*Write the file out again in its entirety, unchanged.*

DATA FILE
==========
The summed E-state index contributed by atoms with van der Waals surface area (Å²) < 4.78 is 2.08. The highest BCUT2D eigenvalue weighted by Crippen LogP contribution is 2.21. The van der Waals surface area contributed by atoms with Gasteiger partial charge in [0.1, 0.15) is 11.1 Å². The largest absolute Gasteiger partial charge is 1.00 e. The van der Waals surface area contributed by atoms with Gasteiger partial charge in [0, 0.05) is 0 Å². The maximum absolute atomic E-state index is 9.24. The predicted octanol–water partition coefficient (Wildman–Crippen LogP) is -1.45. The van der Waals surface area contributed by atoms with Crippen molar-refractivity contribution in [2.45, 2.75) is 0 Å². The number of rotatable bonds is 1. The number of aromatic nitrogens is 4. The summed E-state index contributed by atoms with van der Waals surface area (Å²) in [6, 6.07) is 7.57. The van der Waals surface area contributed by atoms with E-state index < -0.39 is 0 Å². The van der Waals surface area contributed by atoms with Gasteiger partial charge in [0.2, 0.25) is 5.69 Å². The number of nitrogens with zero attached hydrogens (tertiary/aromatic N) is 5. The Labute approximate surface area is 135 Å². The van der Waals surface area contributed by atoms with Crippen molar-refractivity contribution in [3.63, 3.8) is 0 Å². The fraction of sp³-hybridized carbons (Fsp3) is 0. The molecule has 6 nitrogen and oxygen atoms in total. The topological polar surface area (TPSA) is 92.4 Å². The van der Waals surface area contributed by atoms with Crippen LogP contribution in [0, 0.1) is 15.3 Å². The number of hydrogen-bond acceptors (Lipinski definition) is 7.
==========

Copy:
The summed E-state index contributed by atoms with van der Waals surface area (Å²) < 4.78 is 2.08. The highest BCUT2D eigenvalue weighted by Crippen LogP contribution is 2.21. The van der Waals surface area contributed by atoms with Gasteiger partial charge in [0.1, 0.15) is 11.1 Å². The largest absolute Gasteiger partial charge is 1.00 e. The van der Waals surface area contributed by atoms with Gasteiger partial charge in [0, 0.05) is 0 Å². The maximum absolute atomic E-state index is 9.24. The predicted octanol–water partition coefficient (Wildman–Crippen LogP) is -1.45. The van der Waals surface area contributed by atoms with Crippen molar-refractivity contribution in [2.45, 2.75) is 0 Å². The number of rotatable bonds is 1. The number of aromatic nitrogens is 4. The summed E-state index contributed by atoms with van der Waals surface area (Å²) in [6, 6.07) is 7.57. The van der Waals surface area contributed by atoms with E-state index < -0.39 is 0 Å². The van der Waals surface area contributed by atoms with Gasteiger partial charge in [0.2, 0.25) is 5.69 Å². The number of nitrogens with zero attached hydrogens (tertiary/aromatic N) is 5. The Labute approximate surface area is 135 Å². The van der Waals surface area contributed by atoms with Crippen molar-refractivity contribution in [3.63, 3.8) is 0 Å². The fraction of sp³-hybridized carbons (Fsp3) is 0. The molecule has 6 nitrogen and oxygen atoms in total. The topological polar surface area (TPSA) is 92.4 Å². The van der Waals surface area contributed by atoms with Crippen LogP contribution in [0, 0.1) is 15.3 Å². The number of hydrogen-bond acceptors (Lipinski definition) is 7.